“Faithwalking is an opportunity to become fully aware of your trauma and the negative meanings you have made of it, for the purpose of making positive declarations that free you to live your fully alive life, alongside a community, doing the work that brings peace and justice here and now.” – Steve Mahr
Steve Mahr is a Faithwalker in Orange City, Iowa. In the video above and text below, Steve shares about his experience with Faithwalking. Click here to listen to a podcast episode featuring Steve on the connection between the Faithwalking journey and social justice..
Q: Describe something in your life that you were not aware of before Faithwalking. What was the impact of that lack of awareness in your life?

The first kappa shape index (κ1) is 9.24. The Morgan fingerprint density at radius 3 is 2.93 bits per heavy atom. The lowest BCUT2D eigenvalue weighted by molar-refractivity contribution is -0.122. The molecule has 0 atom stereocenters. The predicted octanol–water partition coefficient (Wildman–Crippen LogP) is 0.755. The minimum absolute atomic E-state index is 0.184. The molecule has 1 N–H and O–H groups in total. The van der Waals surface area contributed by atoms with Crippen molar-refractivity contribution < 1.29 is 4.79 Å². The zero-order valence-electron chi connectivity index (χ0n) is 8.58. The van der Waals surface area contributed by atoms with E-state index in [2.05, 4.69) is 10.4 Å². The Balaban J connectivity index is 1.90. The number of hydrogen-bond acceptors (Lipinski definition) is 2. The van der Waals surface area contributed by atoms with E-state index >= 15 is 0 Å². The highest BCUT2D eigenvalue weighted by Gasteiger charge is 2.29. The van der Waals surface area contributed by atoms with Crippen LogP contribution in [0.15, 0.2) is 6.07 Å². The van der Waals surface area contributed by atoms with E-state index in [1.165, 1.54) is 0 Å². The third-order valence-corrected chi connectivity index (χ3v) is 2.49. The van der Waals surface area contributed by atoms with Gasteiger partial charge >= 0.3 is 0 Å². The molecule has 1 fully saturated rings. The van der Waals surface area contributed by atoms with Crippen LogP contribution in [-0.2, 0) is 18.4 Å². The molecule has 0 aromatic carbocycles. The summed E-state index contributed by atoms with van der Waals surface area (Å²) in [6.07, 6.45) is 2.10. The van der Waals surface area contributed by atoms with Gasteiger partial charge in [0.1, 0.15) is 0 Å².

I don’t think I was aware of the extent to which my childhood trauma informed the way I showed up as an adult. I was aware of the history of anger in my family (specifically my dad and my grandpa) but unaware of how I made specific meanings of my childhood experiences. I felt so much shame that I couldn’t get a grip on my outbursts – especially at home. I felt like I would never get control of who I was, and that left me feeling defeated. The identity of shame I wore was that I was a deadbeat dad.
At our first Faithwalking retreat, when I said that out loud, I felt like I was choking up a tumor that had been weighing me down for my whole adult life. When the people I loved and trusted most rejected that “deadbeat dad” identity, it gave me the courage to do so as well. Over the next year or so, I leaned into the opportunity to create new, empowering meanings of my trauma which helped me live into an identity that is closer to my best self.
Q: What has changed through Faithwalking? How are you different?
I am less afraid.